When Glenn Hall found out that the New York State Legislature would be holding a public hearing on the pandemic’s impacts on the state’s open meetings law and proposed changes to that law, he knew he wanted to not only be there, but to testify. And he was able to, thanks to video conferencing technology that has created much greater access for members of the public to participate in local government.
Ensuring the kind of access that enabled him to attend the meeting remains in place after the pandemic ends is the reason why Hall was there. The 73-year-old Amagansett resident is a passionate and outspoken advocate for people with disabilities, and is the chairman of East End Disability Group, a nonprofit that serves as a voice and provides resources and support for people with disabilities.
According to Hall — who has limited mobility after contracting polio when he was just 4 years old — the state’s open meeting law has long been out of compliance with the Americans with Disabilities Act, a 1990 statute that prohibits discrimination against people with disabilities and exists to ensure they have the same rights and access as non-disabled people.
During seven hours of testimony, in front of a group that included Assemblyman Fred W. Thiele Jr., who chairs the committee on local governments, Hall spoke about how the law has long been in need of updates to comply with the ADA, and that the COVID-19 pandemic proved that, thanks to technology, it isn’t hard to provide the access that disabled people deserve under the law.
“This is about civil rights, it’s about human rights, it’s about dignity, and it’s about government changing the way it does meetings,” Hall said. “And it’s about a local organization going to Albany to stand up for you and me.”
For decades, Hall has been deeply involved and engaged in civic life, serving on multiple boards and committees, despite the challenges that come with being disabled and managing the logistics of getting to and from in-person meetings. Getting there in person isn’t always possible for someone with a disability, and he said that should never be a barrier to being able to participate. Failing to comply with the ADA is “a lawsuit waiting to happen,” Hall said.
There is optimism that it will never get to that point. For his part, Thiele said he thought Hall brought up important points at the hearing, saying he thought his points were “well made and well taken.”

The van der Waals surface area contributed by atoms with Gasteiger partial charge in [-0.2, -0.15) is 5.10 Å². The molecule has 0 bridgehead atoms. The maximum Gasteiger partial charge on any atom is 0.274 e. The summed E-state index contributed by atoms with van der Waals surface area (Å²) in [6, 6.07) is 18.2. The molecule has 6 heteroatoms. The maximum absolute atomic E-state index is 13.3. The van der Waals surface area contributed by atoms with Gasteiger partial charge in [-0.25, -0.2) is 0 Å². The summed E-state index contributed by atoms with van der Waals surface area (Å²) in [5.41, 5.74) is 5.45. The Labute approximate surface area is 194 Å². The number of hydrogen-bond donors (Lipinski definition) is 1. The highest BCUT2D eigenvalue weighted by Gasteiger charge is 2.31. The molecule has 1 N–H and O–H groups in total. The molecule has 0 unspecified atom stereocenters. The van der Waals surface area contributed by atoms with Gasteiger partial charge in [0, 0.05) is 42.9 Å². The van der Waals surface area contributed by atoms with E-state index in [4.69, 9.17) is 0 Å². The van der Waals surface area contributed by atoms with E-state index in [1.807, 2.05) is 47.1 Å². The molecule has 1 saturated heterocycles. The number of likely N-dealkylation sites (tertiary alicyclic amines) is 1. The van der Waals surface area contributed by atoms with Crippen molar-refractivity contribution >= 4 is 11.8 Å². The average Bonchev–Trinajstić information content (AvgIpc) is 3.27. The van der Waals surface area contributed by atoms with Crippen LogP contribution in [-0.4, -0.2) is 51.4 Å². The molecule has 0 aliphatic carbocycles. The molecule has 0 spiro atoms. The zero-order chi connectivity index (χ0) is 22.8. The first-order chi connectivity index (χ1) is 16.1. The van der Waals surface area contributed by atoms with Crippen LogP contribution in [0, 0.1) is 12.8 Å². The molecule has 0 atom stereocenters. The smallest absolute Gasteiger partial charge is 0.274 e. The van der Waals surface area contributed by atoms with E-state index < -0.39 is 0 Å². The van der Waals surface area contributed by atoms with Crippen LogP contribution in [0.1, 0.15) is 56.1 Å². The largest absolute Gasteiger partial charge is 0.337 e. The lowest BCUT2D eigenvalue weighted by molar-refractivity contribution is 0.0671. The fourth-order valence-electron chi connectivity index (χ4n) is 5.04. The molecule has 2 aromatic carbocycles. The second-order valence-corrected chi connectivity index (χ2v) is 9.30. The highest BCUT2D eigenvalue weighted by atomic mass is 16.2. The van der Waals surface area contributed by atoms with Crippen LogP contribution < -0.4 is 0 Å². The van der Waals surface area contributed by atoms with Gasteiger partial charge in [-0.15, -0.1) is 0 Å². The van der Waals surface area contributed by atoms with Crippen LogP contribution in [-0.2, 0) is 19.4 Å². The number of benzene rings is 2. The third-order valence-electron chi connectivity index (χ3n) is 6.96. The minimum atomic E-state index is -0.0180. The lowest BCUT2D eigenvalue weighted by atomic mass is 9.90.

At the start of the pandemic, an executive order made it possible for local governments to hold meetings virtually. That order was in effect until the emergency authorization expired in June. From June to September, there was no official authority on the matter, meaning all local governments had to return to in-person meetings. When the Legislature met in special session in September, it passed an act to continue allowing virtual or hybrid meetings until January 15, 2022, this time giving individual bodies the discretion to choose between fully virtual or hybrid meetings.
For Thiele, figuring out how to proceed when it comes to possible changes to the state’s open meetings law — which he thinks are necessary — is a two-part process: figuring out how to update the law so there’s more guidance on how to proceed in an emergency situation (like the pandemic), and how to make sure the law catches up to the technology and allows for greater access generally speaking.
“As is often the case, the technology gets ahead of the law,” Thiele said. “Before the pandemic, the open meetings law wasn’t completely silent on remote participation, but it was almost silent. There’s nothing in the law that talks about the public participating remotely. It doesn’t say they can or can’t, and some have interpreted that as saying it’s already permitted, and others are saying it should be expressly stated in the law.”
Thiele comes down on the latter side of that debate, but said figuring out how to proceed does require some careful consideration, especially when it comes to remote participation for government officials.
“It’s a bit of a balancing act,” he said. “You want to facilitate participation, but on the other side, you don’t want it to be so open for public officials that they never have to meet the public. In a hybrid meeting, should we allow public officials to participate remotely? And if so, under what standards?”
During the hearing, Thiele said that the bulk of the testimony supported the idea that fully virtual meetings should only be permitted in emergency situations, like a pandemic, and he added there also seemed to be broad consensus that the law should facilitate remote participation by the public by putting it explicitly in the law.
“One of the questions was whether we should leave that up to local government, or make it a mandate for local governments, which will require further discussion,” Thiele said.
When it comes to providing equal access for people with disabilities, Thiele said that fostering remote participation through hybrid meetings is a logical step.
“The federal ADA requires that accommodations be made, and almost federally mandates that those with disabilities be allowed to participate remotely, not just as members of the public but as board members as well,” he said. “We have to figure out how to implement that, but I think we share the same goal of wanting to foster public participation, and that includes access to people with disabilities. The technology exists and for the most part is readily available.”
Thiele said there was some discussion about the state possibly helping local governments with mitigating costs when it comes to procuring and setting up the technology that allows for hybrid meetings, if certain boards don’t already have it at their disposal, and he added that improving WiFi access is an important piece of the discussion as well.